To compare the clinical validity and utility of Likert assessment and the Prostate Imaging Reporting and Data System (PI-RADS) v2 in the detection of clinically significant and insignificant prostate cancer.

489 pre-biopsy multiparametric MRI (mpMRI) scans in consecutive patients underwent prospective paired reporting using both Likert and PI-RADS v2 by expert uro-radiologists. Patients were offered biopsy for any Likert or PI-RADS score >/=4 or a score of 3 with PSA-density >/=0.12ng/ml/ml. Utility was evaluated in terms of proportion biopsied, and proportion of clinically significant and insignificant cancer detected (both overall and on a ‘per score’ basis). In those patients biopsied, overall accuracy of each system was assessed by calculating total and partial area under receiver operating characteristic curves (AUROC). The primary threshold of significance was Gleason >/=3+4; secondary thresholds of >/=Gleason 4+3, Ahmed/UCL1 (Gleason >/=4+3 or maximum cancer core length [CCL] >/=6 or total CCL >/=6) and Ahmed/UCL2 (Gleason >/=3+4 or maximum CCL >/=4 or total CCL >/=6) were also used.

Median age was 66 (IQR 60-72) years and PSA was 7 (IQR 5-10) ng/ml. A similar proportion of men met the biopsy threshold and underwent biopsy in both groups (83.8% [Likert] vs 84.8% [PI-RADS v2], p = 0.704). Likert predicted more clinically significant cancers than PI-RADS across all disease thresholds. Rates of insignificant cancers were comparable in each group. ROC analysis of biopsied patients showed that, although both scoring systems performed well as predictors of significant cancer, Likert was superior to PI-RADS v2, exhibiting higher total and partial AUROC.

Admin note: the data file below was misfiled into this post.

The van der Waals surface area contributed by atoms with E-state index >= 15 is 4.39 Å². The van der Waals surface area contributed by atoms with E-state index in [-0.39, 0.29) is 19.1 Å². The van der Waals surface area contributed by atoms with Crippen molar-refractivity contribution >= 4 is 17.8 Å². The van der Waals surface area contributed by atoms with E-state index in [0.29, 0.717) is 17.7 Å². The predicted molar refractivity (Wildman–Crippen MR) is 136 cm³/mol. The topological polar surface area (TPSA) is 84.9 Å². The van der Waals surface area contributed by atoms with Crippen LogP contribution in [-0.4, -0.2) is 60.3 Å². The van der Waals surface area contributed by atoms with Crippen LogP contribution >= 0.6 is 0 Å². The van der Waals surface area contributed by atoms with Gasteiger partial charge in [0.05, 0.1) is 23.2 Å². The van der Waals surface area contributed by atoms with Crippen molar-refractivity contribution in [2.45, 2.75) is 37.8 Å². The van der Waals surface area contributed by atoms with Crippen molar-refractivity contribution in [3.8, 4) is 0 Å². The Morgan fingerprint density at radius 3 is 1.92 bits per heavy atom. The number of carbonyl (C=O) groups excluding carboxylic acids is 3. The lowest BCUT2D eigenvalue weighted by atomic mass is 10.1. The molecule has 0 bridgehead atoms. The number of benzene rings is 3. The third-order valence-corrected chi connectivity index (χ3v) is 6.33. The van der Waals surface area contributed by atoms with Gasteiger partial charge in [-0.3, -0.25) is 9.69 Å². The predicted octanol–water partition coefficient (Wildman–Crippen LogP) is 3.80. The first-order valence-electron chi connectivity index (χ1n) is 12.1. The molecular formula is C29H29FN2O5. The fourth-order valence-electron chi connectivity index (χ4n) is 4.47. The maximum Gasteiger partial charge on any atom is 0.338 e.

Both scoring systems demonstrated good diagnostic performance with similar rates of decision to biopsy. Overall, Likert was superior by all definitions of clinically significant prostate cancer. It has the advantages of being flexible, intuitive and allows inclusion of clinical data. However, its use should only be considered once radiologists have developed sufficient experience in reporting prostate mpMRI.

BJU international. 2019 Oct 09 [Epub ahead of print]

Christopher C Khoo, David Eldred-Evans, Max Peters, Mariana Bertoncelli Tanaka, Mohamed Noureldin, Saiful Miah, Taimur Shah, Martin J Connor, Deepika Reddy, Martin Clark, Amish Lakhani, Andrea Rockall, Feargus Hosking-Jervis, Emma Cullen, Manit Arya, David Hrouda, Hasan Qazi, Mathias Winkler, Henry Tam, Hashim U Ahmed

Imperial Prostate, Division of Surgery, Department of Surgery and Cancer, Faculty of Medicine, Imperial College London, London, SW7 5NH., Department of Radiotherapy, University Medical Centre, Utrecht, 3584 CX, the Netherlands., Department of Radiology, Imperial College Healthcare NHS Trust, Charing Cross Hospital, London, W6 8RF., Imperial Urology, Imperial College Healthcare NHS Trust, Charing Cross Hospital, London, W6 8RF., Department of Urology, St. George’s Healthcare NHS Trust, St. George’s Hospital, London, SW17 0QT.